I think that people should be given a different set of rights when they are incarcerated. If it's his right to sue, then that should not be taken from him, even if his past actions were criminal or illegal. If people should not have the right to sue, then that should be explicitly stated within the law; but since it isn't, the system should be impartial. The man wasn't sentenced to have his throat slashed, or to be scalded by hot water. That's not part of the deal. He should have been secure.

    I feel like it's been a trend in American culture to inflict revenge on people by suing them. It becomes a personal vendetta. Thats what would be happening if the family sued him, but what would they be suing him for? He's already been in living hell, and he's still being punished.

  6. #16
    Ginkgo
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    Quote Originally Posted by Lark View Post
    I think they are completely forfeited, the law is necessarily there to protect the law abidding, not to present a lucrative money stream for shrewd and unscrupulous solicitors and their clients. :steam::steam::steam:
    So, what - if I steal a CD from WalMart, then suddenly I am an outlaw, and anyone else, outlaw or not, is given a warrant to slice me up?

  7. #17
    Senior Member swordpath's Avatar
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    The man personally doesn't deserve a damn bit of compensation, IMO. Whether issues with security and supervision need to be addressed and people reprimanded or fired, that's another issue and one that might need to be looked at. I still think it's a joke that someone in his position would feel OK making them self appear as the victim. What a demented individual...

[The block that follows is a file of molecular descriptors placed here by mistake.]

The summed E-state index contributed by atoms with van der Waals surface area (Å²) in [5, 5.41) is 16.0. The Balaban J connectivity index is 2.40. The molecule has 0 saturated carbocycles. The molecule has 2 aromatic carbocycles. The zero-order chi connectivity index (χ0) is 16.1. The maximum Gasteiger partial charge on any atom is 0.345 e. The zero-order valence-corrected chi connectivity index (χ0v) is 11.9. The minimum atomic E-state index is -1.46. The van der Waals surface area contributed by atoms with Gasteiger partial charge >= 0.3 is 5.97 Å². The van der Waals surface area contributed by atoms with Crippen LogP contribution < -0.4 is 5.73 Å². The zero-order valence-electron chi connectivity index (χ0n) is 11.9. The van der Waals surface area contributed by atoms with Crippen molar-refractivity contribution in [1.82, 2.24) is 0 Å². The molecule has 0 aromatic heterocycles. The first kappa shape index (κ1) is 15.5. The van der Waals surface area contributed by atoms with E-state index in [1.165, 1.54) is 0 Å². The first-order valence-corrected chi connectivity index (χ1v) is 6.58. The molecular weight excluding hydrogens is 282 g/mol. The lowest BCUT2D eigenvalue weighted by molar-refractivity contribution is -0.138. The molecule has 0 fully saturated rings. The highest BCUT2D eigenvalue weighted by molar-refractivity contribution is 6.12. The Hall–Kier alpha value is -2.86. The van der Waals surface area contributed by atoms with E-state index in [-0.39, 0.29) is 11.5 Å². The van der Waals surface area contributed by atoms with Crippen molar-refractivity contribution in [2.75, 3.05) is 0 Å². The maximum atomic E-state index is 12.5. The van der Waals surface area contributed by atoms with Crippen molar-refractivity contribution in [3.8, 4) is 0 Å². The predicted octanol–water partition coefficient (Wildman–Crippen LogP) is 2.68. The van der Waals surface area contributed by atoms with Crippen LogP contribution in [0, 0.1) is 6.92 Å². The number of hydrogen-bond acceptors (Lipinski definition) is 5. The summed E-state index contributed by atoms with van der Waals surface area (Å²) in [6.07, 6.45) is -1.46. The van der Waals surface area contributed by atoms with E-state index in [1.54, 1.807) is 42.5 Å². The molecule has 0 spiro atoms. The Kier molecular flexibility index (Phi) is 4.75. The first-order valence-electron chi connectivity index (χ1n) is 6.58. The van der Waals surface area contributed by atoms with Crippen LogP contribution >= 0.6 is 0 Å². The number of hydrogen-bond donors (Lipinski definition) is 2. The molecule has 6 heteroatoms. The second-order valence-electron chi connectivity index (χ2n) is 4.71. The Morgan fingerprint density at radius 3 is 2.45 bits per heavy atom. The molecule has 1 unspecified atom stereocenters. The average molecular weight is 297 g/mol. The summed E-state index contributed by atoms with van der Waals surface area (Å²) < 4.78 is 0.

8. #18
    @.~*virinaĉo*~.@ Totenkindly's Avatar
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    Quote Originally Posted by Lark View Post
    I'm really glad I've got the people standing up for wounded peadophiles on ignore.
    It would be nice if people tried to actually understand another person's POV before publicly slandering their character. I haven't seen anyone in this thread who is "standing up for wounded pedophiles." What a crass thing to suggest.

    ... and note the (mis)spelling. Again.

    There have been some interesting cases here with rapists. Turns out some of them weren't guilty of the crime they were convicted of, after DNA tests could be done. Too bad, they spent 20+ years in jail already. I guess they're lucky they weren't executed by a lynchmob before they could be exonerated.